Coronavirus: What is a cytokine storm and how is it treated?

A woman wears a mask on Oxford Street, London, as face coverings become compulsory in shops. (Getty Images)
A woman wears a mask on Oxford Street, London, as face coverings become compulsory in shops. (Getty Images)

Since the coronavirus outbreak was identified at the end of 2019, the global death toll has exceeded 634,000.

Although the infection is said to be mild in four out of five cases, it can trigger a respiratory disease called COVID-19.

This can occur if the virus spreads to the air sacs in the lungs, causing them to become inflamed and fill with fluid or pus.

The lungs then struggle to draw in air, resulting in oxygen levels in the blood falling and carbon dioxide accumulating.

Although generally considered an infection of the airways, the role of the immune system in patient complications is increasingly coming to light, with some enduring a cytokine storm.

Bristol City Council staff hand out masks. (Getty Images)
Bristol City Council staff hand out masks. (Getty Images)

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What is a cytokine storm?

Cytokines are proteins released by the immune system to help fight an infection.

Although generally a positive step towards recovery, some patients overproduce cytokines, leading to a “storm”.

This is theoretically possible with any infection, but is often associated with the 1918 Spanish flu pandemic, which killed at least 50 million people worldwide.

A bizarre phenomenon meant a disproportionately high number of fatalities were young and otherwise healthy.

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It has been suggested having a fit immune system worked against some of the victims if an influx of cytokines were released.

This has not been the case with the ongoing coronavirus outbreak, where the vast majority of deaths have occurred in the elderly.

Nevertheless, reports of cytokine storms have emerged.

A woman adjusts her mask in London. (Getty Images)
A woman adjusts her mask in London. (Getty Images)

An immune response should be “proportionate to pathogen burden”, scientists from the University of Pennsylvania, Philadelphia, wrote in the journal Immunity.

Mechanisms usually work to prevent the immune system from overreacting.

If it goes into overdrive, however, the proteins that are meant to be fighting an infection mistakenly attack healthy tissue.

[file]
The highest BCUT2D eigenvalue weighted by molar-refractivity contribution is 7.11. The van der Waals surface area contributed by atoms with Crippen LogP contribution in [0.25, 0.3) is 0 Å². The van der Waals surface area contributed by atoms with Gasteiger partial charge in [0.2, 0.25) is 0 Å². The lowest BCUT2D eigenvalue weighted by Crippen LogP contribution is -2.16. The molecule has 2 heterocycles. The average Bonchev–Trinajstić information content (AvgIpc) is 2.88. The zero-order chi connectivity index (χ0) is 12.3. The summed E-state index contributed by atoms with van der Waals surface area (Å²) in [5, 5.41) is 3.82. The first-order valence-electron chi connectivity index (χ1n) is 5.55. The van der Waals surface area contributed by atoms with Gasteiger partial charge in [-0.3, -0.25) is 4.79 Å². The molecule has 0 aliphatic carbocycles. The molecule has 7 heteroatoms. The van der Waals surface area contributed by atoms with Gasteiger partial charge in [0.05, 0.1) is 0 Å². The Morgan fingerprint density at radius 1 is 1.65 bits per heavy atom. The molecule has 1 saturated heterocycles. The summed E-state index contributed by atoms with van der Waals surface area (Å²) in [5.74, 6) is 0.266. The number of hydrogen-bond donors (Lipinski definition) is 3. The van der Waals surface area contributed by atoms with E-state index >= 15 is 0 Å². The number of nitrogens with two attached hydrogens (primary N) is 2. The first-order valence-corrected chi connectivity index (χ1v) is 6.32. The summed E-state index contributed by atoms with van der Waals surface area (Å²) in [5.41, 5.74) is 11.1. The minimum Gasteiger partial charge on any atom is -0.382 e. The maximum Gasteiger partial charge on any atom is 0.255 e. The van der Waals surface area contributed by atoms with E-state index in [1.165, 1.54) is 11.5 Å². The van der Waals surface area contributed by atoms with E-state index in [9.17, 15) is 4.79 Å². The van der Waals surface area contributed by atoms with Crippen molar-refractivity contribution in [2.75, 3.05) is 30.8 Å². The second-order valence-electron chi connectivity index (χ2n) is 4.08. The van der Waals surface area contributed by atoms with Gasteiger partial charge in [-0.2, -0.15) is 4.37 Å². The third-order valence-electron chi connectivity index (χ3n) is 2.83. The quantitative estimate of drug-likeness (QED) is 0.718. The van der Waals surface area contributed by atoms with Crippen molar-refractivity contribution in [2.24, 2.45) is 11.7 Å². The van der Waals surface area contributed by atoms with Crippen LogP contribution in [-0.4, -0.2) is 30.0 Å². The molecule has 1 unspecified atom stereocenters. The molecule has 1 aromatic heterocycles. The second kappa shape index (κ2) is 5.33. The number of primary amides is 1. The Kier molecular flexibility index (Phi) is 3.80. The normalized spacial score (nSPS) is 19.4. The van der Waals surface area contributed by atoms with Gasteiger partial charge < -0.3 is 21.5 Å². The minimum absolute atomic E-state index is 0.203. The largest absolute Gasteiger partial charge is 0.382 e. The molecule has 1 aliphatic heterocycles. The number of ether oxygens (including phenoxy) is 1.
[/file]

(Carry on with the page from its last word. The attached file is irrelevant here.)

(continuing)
This can result in other immune cells and haemoglobin – which transports oxygen around the body – being destroyed.

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Damaged blood vessel walls can cause blood pressure to plummet, leading to shock and organ failure, namely of the lungs.

Scientists from the Huazhong University of Science and Technology in Wuhan, where the coronavirus emerged, found more severe patients had higher levels of two cytokines called IL-2R and IL-6 in their blood – a result that was replicated in later studies.

Dr Roberto Caricchio from Temple University, Philadelphia, told BBC Future: “I’ve seen plenty of it.”

He estimates between 20% and 30%, a “sizeable fraction”, of the severe coronavirus patients he has treated showed signs of a cytokine storm.

A man is swabbed for the coronavirus in Mumbai. (Getty Images)
A man is swabbed for the coronavirus in Mumbai. (Getty Images)

Why cytokine storms occur

Although it’s unclear exactly why cytokine storms occur, they have been linked to mutations of the PRF1 gene, which makes a protein called perforin.

Perforin “pokes holes” in infected cells to destroy them, a process that is exacerbated by genetic changes.

“They just keep banging their heads against this, secreting all these cytokines and you get a cytokine storm,” said Dr Grant Schulert from Cincinnati Children’s Hospital Center.

Individual cytokines do not stick around for long, which can “restrict communication” to other cells, triggering an excessive immune response or inflammation.

This, combined with the fact cytokines can affect the whole body, may result in “collateral damage”, wrote the Pennsylvania scientists.

Regulatory pathways must balance infection control with “tolerance of collateral damage” in order to overcome a virus.

“These protective mechanisms have their limits and excessive or sustained production of cytokines can override these regulatory mechanisms,” they added.

How are cytokine storms treated?

Cytokine storms have no specific diagnostic test. Scientists instead look for warning signs of rising protein levels in the blood, like ferritin.

Headaches, weight loss, fatigue and fever are also common symptoms, however, the latter two often occur even with mild coronavirus cases.

“The biggest trick in cytokine storm is just recognising it,” said Dr Schulert.

Elevated cytokines in coronavirus patients should “not be a surprise, but whether these cross the threshold from protective to pathological is unclear”, wrote the Pennsylvania scientists.

Pre-existing conditions like diabetes or heart disease may “decrease resilience and lower the ability to tolerate systemic cytokines”.

Steroids are generally prescribed to dampen the immune response, however, this must remain strong enough to fight off the infection.

Other drugs can target specific cytokines, calming the storm. A small study found a cytokine IL-1 blocking drug called anakinra improved coronavirus patient outcomes.

The Pennsylvania team want to see patients’ levels measured as standard so doctors can “identify patients who develop a bona fide cytokine storm.”